Skin Deep

I’ve gotten used to lizards keeping me company while I do yoga out on the lanai despite my onetime herpetophobia. They are a fact of life in Hawaii. I figured I’d have to make peace with them if I want to live here. And so I did. This morning a particularly aggressive one took a stroll across my yoga mat. I realized his pointy snout was drawing him toward my cup of papaya juice. I know from seeing their little faces leering down at me from the papaya trees that it’s a favorite. So I shooed him away and put my cup on the table, safely out of reach of pointed tongues.

But the other day, I was doing my usual morning yoga, reveling in the sunshine and fresh, clear air, when I noticed a lizard had attached herself to one of the wooden uprights on the deck. Following my movements, she arched her long spine, stretched her chin past her knee toward her foot and then started chewing on her toes.

I can’t do that. But I felt oddly flattered.

I went back to my practice, stretching and toning and finding four dimensional balance, listening to the gentle birdsong in the background, feeling the breeze on my skin, its heat equatorial with an undertone of cool.

Then I noticed lady lizard’s skin was turning pale. Fascinated, I gave up all pretense of downward dog, forgot about chattarunga, and stared, gape-mouthed, as she shrugged her narrow shoulders and removed her face.

yoga lizard

Ah. Molting. I hadn’t realized lizards do that. And as I digested that idea, I started to wonder why I’d never seen any discarded lizard suits draped over the lower branches of the potocarpus hedge.

She was quick to answer that question as I watched her slowly eat said skin. She opened her eyes wide in a “yummy” gesture and grinned at me, a wisp of papery epidermis dangling from her lower lip until, with a quick whip of her narrow tongue, she licked it off.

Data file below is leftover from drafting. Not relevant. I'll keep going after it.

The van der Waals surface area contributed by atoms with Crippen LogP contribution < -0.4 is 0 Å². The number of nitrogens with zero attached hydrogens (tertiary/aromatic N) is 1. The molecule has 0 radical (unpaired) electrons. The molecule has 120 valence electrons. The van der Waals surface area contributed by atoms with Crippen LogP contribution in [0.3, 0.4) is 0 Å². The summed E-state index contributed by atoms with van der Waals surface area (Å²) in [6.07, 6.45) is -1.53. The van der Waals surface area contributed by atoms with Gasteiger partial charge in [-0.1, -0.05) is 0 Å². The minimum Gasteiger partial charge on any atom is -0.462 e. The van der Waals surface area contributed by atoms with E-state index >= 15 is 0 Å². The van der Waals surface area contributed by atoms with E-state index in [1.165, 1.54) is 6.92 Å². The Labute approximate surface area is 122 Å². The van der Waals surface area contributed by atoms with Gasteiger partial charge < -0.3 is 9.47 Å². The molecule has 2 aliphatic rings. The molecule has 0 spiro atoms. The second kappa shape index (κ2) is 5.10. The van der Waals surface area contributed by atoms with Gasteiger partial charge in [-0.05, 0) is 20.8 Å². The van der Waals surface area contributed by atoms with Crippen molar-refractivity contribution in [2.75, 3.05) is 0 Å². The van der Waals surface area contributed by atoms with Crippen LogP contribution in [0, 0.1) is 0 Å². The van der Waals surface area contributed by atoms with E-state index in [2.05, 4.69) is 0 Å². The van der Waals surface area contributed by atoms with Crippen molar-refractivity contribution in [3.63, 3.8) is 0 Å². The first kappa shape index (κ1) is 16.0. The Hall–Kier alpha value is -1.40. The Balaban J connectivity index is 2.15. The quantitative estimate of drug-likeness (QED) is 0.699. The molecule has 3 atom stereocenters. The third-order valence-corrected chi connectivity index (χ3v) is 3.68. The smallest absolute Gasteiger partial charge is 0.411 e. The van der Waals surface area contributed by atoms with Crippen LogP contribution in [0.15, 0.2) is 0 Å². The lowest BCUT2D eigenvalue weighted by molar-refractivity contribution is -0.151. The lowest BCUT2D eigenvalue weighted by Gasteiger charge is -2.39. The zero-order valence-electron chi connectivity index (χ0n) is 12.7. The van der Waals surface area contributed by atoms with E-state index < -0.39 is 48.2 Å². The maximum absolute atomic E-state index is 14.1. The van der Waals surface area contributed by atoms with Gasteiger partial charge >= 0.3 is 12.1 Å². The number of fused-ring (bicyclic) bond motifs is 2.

As I sat enthralled, Dear Abby popped into my head.

Dear Abby

Granted, my little friend was taking this concept rather literally, but the idea has been going through my head. I realized that we had not lived here quite long enough for life to become normal when we returned to Japan where we had lived for so long that it felt normal even though it wasn’t. And then, at long last, we came back here, where things were no longer the normal we hadn’t ever gotten used to in the first place.

I would like for our life here to be part of who we will become, or better yet, who we are becoming. I feel pretty sure it will, assuming a lot of things it is not safe to assume. I’ve always enjoyed the unpredictability of life, the tantalizing spice of the unknowable. But under all of that, it feels like we’re living on a veneer of thin ice, ice that shouldn’t exist in a tropical setting. It wouldn’t take much to upset the papaya cart and leave all of us climbing out of our skin.

Still, despite our worries and fears, when the evening sunset casts its pink glow across the pineapple patch and the purple-red leaves of the ti trees, there’s a sense of magic in the air. While the world is toddling its way into an uncertain future, I can’t think of anyplace I’d rather be.